I'm remaining open about 'what' caused the YD event, myself, so this statement is cool with me.    I do see how the proxies are certainly leading many to that conclusion, but from my perspective, it seems mostly supporting something that is associated with a high heat event.   There's a few things that could be the cause maybe of that.    Are you suggesting the YD period was a very calm gradual mild change with no major flooding or heat generating elements?   What are you picturing?

I'm picturing the geology and paleontology and archaeology of that time period.

To quote Wikipedia, The change was relatively sudden, took place over decades, and resulted in a decline of temperatures in Greenland by 4–10 °C (7.2–18 °F),[4] and advances of glaciers and drier conditions over much of the temperate Northern Hemisphere. 

There was an equally drastic drop at a about the point in the Pleistocene:

290px-Younger_Dryas_and_Air_Temperature_Changes.jpgle290px-Younger_Dryas_and_Air_Temperature_Changes.jpg

Source: https://en.wikipedia.org/wiki/Younger_Dryas

There's a lot of material in that article, but if you scan through it you'll see that it's not a global event but rather there are a number of disjoints (the American period may have started more than a hundred years before the European period.  And the extinctions weren't exactly wholesale... mammoths lived on until about the time of Cleopatra, for example.

The page on Pleistocene extinctions does a decent job of mapping out the timelike: https://en.wikipedia.org/wiki/Late_Pleistocene_extinctions

Now... in order for it to be an air burst event, you'd have a single event (bolides aren't going to hit in a regular pattern, like ICBMs) and you would see a extinction of almost all life near the impact/air burst)... but not elsewhere.  You'd see plant life wiped out in that area, too, which would leave some evidence.

There's no sign of a "nuclear winter" from that time period, and without smacking into the Earth, an impactor isn't going to add as much dust into the atmosphere as a big volcano.  Even big eruptions generally don't have much of an impact (the exception would be supervolcanos, but we know that none of those were active during the Younger Dryas) The ejecta of Mount Tambora (the largest recorded volcanic explosion) did not cause a big global drop in temperatures... or indeed cause a climate shift.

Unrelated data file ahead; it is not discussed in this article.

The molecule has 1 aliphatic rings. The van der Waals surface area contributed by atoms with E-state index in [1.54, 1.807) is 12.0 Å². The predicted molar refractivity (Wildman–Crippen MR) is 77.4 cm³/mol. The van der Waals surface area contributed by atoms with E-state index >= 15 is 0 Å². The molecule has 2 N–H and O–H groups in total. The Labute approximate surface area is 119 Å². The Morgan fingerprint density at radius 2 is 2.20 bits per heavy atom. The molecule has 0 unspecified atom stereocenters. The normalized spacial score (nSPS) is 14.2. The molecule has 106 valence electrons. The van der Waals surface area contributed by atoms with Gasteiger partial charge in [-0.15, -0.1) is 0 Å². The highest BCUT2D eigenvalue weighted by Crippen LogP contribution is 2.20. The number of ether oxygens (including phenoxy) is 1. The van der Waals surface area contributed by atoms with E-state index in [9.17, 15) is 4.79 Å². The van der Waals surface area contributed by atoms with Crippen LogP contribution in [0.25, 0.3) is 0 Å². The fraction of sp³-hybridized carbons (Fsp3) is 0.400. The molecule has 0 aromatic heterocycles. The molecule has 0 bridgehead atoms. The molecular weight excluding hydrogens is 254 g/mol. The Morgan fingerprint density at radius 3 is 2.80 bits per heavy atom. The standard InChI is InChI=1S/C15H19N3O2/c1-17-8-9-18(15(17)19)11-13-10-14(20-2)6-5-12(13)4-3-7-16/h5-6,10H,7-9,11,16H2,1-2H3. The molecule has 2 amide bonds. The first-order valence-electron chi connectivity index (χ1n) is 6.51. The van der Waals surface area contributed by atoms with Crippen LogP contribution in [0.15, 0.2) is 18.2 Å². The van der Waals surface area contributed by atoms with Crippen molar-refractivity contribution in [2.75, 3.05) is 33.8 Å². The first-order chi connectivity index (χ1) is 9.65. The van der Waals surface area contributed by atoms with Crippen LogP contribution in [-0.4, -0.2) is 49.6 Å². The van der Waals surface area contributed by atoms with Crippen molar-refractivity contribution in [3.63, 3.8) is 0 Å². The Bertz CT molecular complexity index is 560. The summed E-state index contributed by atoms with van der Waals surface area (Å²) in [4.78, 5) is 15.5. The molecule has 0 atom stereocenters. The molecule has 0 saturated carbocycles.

So, yes, I'm considering the Dryas to be more like today's climate change (in that it takes place over decades) rather than a catastrophic event (the Chicxulub bolide)

 

 

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regarding my idea about these enclosures being hypothetically pens for early animal husbandry, as outlined in my first post:

I've been pointed to an interesting article that supports this way of thinking. Here is an exerpt from that article by Orhan Ayaz of Haran University.  I'll link below:

It is possible to understand from the temporary hillside settlements close-by that an important ratio of these animals in these entrapment areas were held in these entrapment areas for a long time.  Another important datum that will change our perspective on this cultural region is provided by the archaeozoological studies. Former approaches regarding the archaeofaunal remains received from Göbekli Tepe (Peters et al., 2020: 4612; Peters and Schmidt, 2004) are facing serious challenges. Due to the entrapment area economy, the body part representation at the site is no longer indicative of the animals there could only be wild animals. This is because the animals kept in the out-site entrapment areas were prepared in the close-by hillside settlements, and their meat were then carried to the settlement. And this points out to the presence of animals kept in the entrapment areas rather than the presence of persistence hunted animals in their natural environment (Çelik and Ayaz, 2022).